In the bridge situation, you could ask yourself 'do I fear that the other knows the same and might throw me off?'. I think the best answer on that one is: I jump down myself, because, think about it: I know the consequences of action and non-action and will in either case have to continue living with a horrible memory and guilt feelings, so in that sense it is not really a selfless but a selfish action. And when knowing that if I do that, then 5 will live, then it is kinda my responsibility. That's because then it is like the first example, were I reduce the amount of dead people by trading five for one, and here, as in the first case, I don't care WHO it is that dies innocently. Still the wisest and most realistic choice is probably: close your eyes and run away!

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      The Trolley: No
      The hiker is "Walking across", he might have already seen the trolley coming but saw it was on a different path and decided it won't hit him. While i suppose ( it wasn't stated otherwise) that the 5 people are just standing there in my way. Now i know people can't be aware all the time, but if they are just standing there, they will get hit. So no, i don't pull the lever and i kill the 5 people.

      The Bridge: No
      Pretty much the same as the other situation. If the five people aren't aware they are about to get hit, that's their fault. I'm not about to push a person off a bridge to save 5 people who can't hear or see the trolley coming. so No i don't push him off.

      The Patients: No
      Now this is one of my personal beliefs, if you get daily training (exercise,stretching, and etc..) and believe that you will never get sick ever. Your subconscious will start accepting your belief and work to keep you healthy. Also the daily training will improve your health even more.

      So if 5 people unluckily get sick, i can't just murder the innocent healthy man. It wouldn't be like me just to steal this man's perfect health from him. So No, i wouldn't murder the guy.

      Now i will admit on this one, i don't exactly have much to back my decision up. But the healthy man must be doing something to maintain that perfect health right? ( Well, i'm sure he could easily go home and get the same sickness as the other 5 people overnight and come back sick the next morning, but if he's healthy, i'm going to assume he's doing something right.) And if the healthy man can maintain his health while the others can't, then the healthy man deserves to live. Even if it's only his genes that makes him healthy, i'd rather have the healthy mans genes spreading in my society than the sick peoples' genes.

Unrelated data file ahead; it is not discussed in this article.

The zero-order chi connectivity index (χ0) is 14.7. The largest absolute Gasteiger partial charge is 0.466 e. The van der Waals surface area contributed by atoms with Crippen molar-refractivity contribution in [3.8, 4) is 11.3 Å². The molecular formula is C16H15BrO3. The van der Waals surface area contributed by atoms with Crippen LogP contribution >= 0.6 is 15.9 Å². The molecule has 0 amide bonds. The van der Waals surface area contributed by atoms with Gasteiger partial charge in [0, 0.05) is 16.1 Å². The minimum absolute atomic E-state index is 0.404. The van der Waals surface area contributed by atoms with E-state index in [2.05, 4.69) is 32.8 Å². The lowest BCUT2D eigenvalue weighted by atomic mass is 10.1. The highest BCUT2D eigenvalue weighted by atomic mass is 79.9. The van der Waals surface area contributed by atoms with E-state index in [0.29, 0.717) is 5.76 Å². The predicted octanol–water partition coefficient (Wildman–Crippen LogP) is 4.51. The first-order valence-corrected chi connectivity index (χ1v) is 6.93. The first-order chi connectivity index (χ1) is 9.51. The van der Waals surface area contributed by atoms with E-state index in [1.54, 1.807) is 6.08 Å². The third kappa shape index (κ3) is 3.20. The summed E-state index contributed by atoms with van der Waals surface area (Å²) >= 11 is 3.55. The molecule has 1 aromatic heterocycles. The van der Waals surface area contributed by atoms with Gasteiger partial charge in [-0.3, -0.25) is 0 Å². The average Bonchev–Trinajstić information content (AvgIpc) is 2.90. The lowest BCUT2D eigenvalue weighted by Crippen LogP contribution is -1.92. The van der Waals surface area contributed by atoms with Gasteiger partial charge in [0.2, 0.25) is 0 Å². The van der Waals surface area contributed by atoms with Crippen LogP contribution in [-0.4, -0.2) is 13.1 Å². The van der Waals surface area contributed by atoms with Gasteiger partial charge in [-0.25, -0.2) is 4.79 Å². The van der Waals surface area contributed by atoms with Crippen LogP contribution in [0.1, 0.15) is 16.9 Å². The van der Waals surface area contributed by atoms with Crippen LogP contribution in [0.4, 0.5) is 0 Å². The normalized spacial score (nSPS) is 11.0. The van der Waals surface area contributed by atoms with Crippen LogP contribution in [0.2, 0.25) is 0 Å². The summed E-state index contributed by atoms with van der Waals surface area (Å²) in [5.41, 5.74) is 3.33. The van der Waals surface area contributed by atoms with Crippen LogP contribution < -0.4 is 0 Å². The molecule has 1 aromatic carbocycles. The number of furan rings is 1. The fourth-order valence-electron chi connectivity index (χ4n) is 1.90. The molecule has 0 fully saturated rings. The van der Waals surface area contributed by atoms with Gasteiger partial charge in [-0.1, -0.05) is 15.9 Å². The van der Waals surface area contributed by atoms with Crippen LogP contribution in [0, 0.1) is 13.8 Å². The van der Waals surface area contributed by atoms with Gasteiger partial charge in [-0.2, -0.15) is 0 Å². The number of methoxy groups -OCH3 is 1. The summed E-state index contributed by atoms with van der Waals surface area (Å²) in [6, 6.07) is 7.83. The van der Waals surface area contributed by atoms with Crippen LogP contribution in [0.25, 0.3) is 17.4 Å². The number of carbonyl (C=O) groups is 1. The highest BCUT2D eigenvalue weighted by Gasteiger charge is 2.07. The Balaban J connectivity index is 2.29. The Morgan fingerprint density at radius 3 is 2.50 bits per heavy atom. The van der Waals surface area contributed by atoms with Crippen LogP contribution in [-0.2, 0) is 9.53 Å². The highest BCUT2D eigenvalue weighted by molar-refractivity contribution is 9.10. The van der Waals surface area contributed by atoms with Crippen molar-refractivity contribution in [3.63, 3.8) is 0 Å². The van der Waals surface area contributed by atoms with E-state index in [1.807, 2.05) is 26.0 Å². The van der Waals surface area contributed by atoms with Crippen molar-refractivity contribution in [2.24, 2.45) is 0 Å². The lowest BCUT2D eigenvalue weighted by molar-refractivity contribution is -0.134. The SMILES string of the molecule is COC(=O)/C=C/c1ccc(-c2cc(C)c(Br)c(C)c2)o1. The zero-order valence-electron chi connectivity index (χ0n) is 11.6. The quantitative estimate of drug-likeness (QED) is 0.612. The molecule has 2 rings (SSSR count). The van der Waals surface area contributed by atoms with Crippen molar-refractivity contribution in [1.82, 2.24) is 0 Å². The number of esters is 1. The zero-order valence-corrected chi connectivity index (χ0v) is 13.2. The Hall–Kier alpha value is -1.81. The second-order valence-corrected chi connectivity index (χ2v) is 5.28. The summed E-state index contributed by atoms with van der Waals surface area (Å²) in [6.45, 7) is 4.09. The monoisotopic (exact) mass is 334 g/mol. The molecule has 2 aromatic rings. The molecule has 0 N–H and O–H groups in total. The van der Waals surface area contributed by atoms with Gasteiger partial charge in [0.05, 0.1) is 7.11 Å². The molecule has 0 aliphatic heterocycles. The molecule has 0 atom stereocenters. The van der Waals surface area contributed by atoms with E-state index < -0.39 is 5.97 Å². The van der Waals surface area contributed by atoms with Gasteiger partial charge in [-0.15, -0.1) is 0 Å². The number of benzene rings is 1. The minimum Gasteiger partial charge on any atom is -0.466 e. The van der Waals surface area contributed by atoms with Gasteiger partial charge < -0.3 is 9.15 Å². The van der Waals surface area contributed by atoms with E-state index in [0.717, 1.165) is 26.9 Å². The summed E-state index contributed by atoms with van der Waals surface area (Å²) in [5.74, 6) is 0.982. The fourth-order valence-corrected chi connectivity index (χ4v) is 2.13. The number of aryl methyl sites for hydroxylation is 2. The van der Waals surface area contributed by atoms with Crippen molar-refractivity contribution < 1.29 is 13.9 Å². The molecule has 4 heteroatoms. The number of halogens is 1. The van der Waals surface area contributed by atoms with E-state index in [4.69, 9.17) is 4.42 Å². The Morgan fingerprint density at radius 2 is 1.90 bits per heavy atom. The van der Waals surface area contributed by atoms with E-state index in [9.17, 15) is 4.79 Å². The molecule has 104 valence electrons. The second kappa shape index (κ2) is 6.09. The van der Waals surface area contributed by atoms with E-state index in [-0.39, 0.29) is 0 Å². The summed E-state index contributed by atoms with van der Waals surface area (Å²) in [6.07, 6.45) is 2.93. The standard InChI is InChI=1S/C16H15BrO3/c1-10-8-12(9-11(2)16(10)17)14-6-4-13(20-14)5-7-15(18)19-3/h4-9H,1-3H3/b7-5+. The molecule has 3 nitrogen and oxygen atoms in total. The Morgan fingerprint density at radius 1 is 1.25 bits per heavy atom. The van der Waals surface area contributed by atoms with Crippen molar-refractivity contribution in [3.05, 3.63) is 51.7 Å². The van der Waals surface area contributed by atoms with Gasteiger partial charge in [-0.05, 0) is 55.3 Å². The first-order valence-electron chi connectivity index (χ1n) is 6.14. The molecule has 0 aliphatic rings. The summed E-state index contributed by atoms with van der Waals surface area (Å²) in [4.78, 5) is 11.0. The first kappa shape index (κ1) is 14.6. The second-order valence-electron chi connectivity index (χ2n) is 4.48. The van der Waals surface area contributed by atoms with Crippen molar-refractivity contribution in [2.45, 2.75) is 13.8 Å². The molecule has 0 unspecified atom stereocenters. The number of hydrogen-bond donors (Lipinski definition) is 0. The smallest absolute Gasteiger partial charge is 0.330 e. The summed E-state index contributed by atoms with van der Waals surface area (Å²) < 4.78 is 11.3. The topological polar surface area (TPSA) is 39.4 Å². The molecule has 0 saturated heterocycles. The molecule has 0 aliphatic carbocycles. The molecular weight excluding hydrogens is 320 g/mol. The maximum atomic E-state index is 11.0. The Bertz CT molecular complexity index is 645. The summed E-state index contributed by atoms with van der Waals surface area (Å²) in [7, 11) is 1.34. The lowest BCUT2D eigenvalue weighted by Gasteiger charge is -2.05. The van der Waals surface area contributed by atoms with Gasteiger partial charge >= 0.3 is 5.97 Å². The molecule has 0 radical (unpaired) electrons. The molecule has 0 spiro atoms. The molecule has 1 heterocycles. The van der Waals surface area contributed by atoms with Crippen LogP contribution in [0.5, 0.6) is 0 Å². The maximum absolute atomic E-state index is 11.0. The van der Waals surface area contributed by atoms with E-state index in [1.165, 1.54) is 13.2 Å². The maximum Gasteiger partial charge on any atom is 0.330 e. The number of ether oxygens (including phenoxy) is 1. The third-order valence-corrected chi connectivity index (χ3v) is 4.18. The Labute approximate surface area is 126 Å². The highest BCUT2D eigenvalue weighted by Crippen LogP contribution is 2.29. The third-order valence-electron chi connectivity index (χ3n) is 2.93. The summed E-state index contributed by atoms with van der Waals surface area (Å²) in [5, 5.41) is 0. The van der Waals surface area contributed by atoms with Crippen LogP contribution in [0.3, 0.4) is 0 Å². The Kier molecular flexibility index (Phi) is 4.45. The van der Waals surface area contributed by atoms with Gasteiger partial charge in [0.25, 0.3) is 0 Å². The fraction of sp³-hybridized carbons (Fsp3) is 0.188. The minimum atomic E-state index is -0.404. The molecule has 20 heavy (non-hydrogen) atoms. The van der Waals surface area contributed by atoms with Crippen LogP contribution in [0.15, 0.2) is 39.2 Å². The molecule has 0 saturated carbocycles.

Last edited by Subjects; 06-29-2013 at 02:15 AM.
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      From a psychology point of view, this is fascinating. It's a bit unfair though because people are biased to certain choices. On a personal level, this is quite simple for me

      Trolley: kill the least people possible, so yes I'd pull the lever. Simple choice here.

      Bridge: most likely no, because someone would see me doing it. If not, the people I saved would wonder and that would be complicate to explain later to the police.

      Doctor: no, I'd get caught. Assuming getting caught is not a problem, still no: just because someone has the means to save others, doesn't mean they got priority. It's a bit like praying in public schools: even if the majority wants it, that's not how things work.

      I'd apply the same principles regarding the number of people by the way.
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      Here is an interesting one. Lets say there is a natural disaster that is expected to hit your home and you don't have insurance. You know there is nothing you can do to save your home but you have warning so you pack up all your earthly belongings and pile them into a truck. You are worried the banks might get wiped out in the area as well so you cash out all your money from the bank to take with you. You have everything you own with you in your truck as you drive out of town.

      As you are driving your truck stalls on a railroad track, and it wont start again. Luckily they are abandon tracks so you know you have plenty of time to get help. That is when you notice a train on a near by track and you see it is heading for a child who has fallen down on the tracks and seems stuck. You are to far away to reach the child in time but you notice the controls that will let the train switch tracks. If you flip the switch the train will miss the child but will instead head for your truck! You are positive nothing bad will happen to the train either way.

      What do you do? Leave the controls alone and let the train hit the child, or save the child and cause the train to destroy everything you own?